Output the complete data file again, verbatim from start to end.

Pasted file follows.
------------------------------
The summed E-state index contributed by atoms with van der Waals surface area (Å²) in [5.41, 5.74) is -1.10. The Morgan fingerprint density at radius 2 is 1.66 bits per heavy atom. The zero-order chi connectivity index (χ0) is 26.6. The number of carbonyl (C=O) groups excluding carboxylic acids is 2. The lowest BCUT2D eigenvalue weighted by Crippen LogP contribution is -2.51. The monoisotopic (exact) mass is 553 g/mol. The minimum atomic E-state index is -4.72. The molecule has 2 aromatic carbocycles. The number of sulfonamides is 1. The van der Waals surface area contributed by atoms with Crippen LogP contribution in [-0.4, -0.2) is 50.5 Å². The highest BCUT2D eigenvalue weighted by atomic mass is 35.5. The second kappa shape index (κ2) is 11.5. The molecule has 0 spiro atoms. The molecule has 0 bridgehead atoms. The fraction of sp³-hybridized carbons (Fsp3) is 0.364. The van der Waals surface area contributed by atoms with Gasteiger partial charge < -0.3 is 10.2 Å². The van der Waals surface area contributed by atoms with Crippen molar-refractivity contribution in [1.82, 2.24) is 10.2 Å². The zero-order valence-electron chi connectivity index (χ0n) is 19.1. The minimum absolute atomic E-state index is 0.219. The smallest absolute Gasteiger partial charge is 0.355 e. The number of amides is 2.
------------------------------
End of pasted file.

The summed E-state index contributed by atoms with van der Waals surface area (Å²) in [5.41, 5.74) is -1.10. The Morgan fingerprint density at radius 2 is 1.66 bits per heavy atom. The zero-order chi connectivity index (χ0) is 26.6. The number of carbonyl (C=O) groups excluding carboxylic acids is 2. The lowest BCUT2D eigenvalue weighted by Crippen LogP contribution is -2.51. The monoisotopic (exact) mass is 553 g/mol. The minimum atomic E-state index is -4.72. The molecule has 2 aromatic carbocycles. The number of sulfonamides is 1. The van der Waals surface area contributed by atoms with Crippen LogP contribution in [-0.4, -0.2) is 50.5 Å². The highest BCUT2D eigenvalue weighted by atomic mass is 35.5. The second kappa shape index (κ2) is 11.5. The molecule has 0 spiro atoms. The molecule has 0 bridgehead atoms. The fraction of sp³-hybridized carbons (Fsp3) is 0.364. The van der Waals surface area contributed by atoms with Gasteiger partial charge < -0.3 is 10.2 Å². The van der Waals surface area contributed by atoms with Crippen molar-refractivity contribution in [1.82, 2.24) is 10.2 Å². The zero-order valence-electron chi connectivity index (χ0n) is 19.1. The minimum absolute atomic E-state index is 0.219. The smallest absolute Gasteiger partial charge is 0.355 e. The number of amides is 2.